Parent’s Day Out: Part 6
Islam is a religion of moderation. No over-parenting please!
By Dawood Vaid
The term “helicopter parents” has gained popularity these days.
These parents are always hovering over their children, hence the reference to helicopters.
Parents are more involved in our children’s lives than ever: we schedule play dates, assist with homework and even choose college courses.
However this kind of parenting, termed ‘helicopter parenting’ is harmful and counter-productive.
The college student might think: If Mom and Dad are always around to solve my problems, why spend three straight nights in the library during finals?
Rather than allowing their children to make the mistakes which are necessary for them to become independent, these parents are in constant contact with their children and make most of the big decisions for them.
Being involved in the lives of your children is good. It is healthy, normal, and desirable. But being overly involved is not good.
So how do you tell if you’re a helicopter parent? Ask yourself these questions:
Do you decide what gifts or games your child buys?
Are you planning to write your child’s application forms or school essays?
Do you decide what your child wants to be when he or she grows up?
You decide which tuitions or classes she joins?
Imagine you daughter sees that throughout her school, college life “ you made all the decisions for her. From her school to her toys, to her clothes. No wonder she thinks, Mummy will decide the bride groom for me too and runs away!
Over-possessiveness will HURT
Suspicion, being in control all the time, mistrust and rigidness are sure ways to ruin a good relationship, be it between parent and child or the relationship between a husband and a wife.
A good relationship is based purely on mutual understanding. They have to trust each other. Any baseless suspicion against each other would mar the relations of the husband and wife.
A hadith full of Prophetic wisdom and presence of mind conveys it all. “One Bedouin came to the court of the Prophet (peace on him) and said, ‘O Allah’s Apostle (peace on him), my wife has delivered a child who is dark complexioned and does not resemble me. I am sure it is not my child’. The noble Prophet (peace on him) said, ‘Do you have some camels?’ He said, ‘Yes, I have many camels’. Then the Prophet (peace on him) asked, ‘What is the colour of those camels?’ He said, ‘They are brown’. The Prophet again inquired, ‘Are there some grey camels among them?’ He said, ‘Yes, a few of them are grey’. The Prophet said, ‘Tell me how those brown camels gave birth to these grey camels?’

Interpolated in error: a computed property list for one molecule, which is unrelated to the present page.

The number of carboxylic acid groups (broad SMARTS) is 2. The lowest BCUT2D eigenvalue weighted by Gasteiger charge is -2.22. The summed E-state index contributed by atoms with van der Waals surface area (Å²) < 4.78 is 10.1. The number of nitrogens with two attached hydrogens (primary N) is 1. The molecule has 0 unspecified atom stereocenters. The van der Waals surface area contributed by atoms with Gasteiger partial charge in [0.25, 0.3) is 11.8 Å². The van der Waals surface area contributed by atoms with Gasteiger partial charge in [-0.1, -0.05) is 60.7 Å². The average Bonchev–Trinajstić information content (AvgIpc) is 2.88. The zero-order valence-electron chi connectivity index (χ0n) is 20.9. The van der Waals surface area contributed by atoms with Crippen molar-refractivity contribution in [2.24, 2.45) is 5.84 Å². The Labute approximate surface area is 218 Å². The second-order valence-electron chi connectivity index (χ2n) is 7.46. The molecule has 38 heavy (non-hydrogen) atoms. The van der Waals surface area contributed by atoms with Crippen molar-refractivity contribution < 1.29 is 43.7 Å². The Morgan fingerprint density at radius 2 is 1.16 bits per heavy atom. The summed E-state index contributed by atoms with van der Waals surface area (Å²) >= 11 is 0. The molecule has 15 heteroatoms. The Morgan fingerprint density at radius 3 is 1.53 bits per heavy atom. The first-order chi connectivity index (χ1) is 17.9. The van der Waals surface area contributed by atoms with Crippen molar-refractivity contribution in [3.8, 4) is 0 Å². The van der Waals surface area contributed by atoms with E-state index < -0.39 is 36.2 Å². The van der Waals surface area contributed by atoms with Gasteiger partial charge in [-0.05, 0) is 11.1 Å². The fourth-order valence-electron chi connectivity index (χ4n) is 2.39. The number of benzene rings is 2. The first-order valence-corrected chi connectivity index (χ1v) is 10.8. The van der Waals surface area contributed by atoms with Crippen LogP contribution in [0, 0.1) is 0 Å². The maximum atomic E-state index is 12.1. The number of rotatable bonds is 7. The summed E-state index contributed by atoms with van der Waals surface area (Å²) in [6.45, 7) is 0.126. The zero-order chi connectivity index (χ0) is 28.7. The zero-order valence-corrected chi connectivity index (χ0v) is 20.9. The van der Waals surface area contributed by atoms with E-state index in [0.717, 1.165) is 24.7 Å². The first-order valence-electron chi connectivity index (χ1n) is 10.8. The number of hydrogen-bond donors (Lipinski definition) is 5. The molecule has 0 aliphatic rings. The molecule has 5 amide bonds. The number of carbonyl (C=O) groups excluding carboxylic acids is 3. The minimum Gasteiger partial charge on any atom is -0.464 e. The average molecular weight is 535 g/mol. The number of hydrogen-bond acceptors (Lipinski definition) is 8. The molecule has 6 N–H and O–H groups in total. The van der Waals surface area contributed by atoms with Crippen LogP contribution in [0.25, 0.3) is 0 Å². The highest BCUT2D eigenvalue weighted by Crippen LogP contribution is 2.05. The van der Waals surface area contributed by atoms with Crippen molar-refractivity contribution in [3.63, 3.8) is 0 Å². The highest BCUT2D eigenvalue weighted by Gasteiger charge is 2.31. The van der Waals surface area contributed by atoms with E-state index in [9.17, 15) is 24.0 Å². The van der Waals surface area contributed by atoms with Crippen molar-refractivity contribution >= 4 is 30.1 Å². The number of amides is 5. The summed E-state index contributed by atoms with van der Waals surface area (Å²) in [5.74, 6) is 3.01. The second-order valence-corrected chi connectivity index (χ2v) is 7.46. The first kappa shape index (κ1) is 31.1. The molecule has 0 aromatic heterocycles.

He said, ‘Some camel among the ancestors of my brown camels would have been of grey colour and these grey camels might have taken their origin from that particular camel.’
The Prophet said, ‘Similarly, it is possible that anyone among your ancestors would have been of black complexion and your child might have inherited his genetic influence.'”
How amazing is this Prophetic wisdom. We must lose some control to gain more of it. As the proverb so aptly mentions, ‘people do not care how much to know, until they know how much you care.’
Over-Parenting Hurts “¦ Ouch!
The same maxim goes to parents. Let children be. Let them play and fall down. There are times when all you can be is their coach and not be the player in their life. That player is they themselves. Children with controlling parents are more likely to be depressed or anxious, a study suggests.
The findings also suggested that children of over controlling parents feel less competent and less able to manage life and its stressors while some parents wrongly consider ‘helicopter parenting’ to be supportive, rather than detrimental.
Over-parenting is motivated with the idea of doing good things, but it does the exact opposite in the long run. In the long run, parents are impairing their child’s coping skills. They are winning the battle, but actually losing the war.
Allah says in the noble Qur’an: “O! You who believe, save yourself and your family from a Fire whose fuel is men and stones.”. Parents should carry out their duty with wisdom, affection, patience and steadfastness. By doing this, their position will be exalted in the eyes of Allah, and their status will be raised in society.
And finally remember, Islam is a religion of moderation. No over-parenting please!
(The writer is the founder of Burooj Realization, Mumbai, which works with Islamic Schools for Teachers Training and Islamic Studies Curriculum.
He can be contacted at [email protected] www.burooj.org)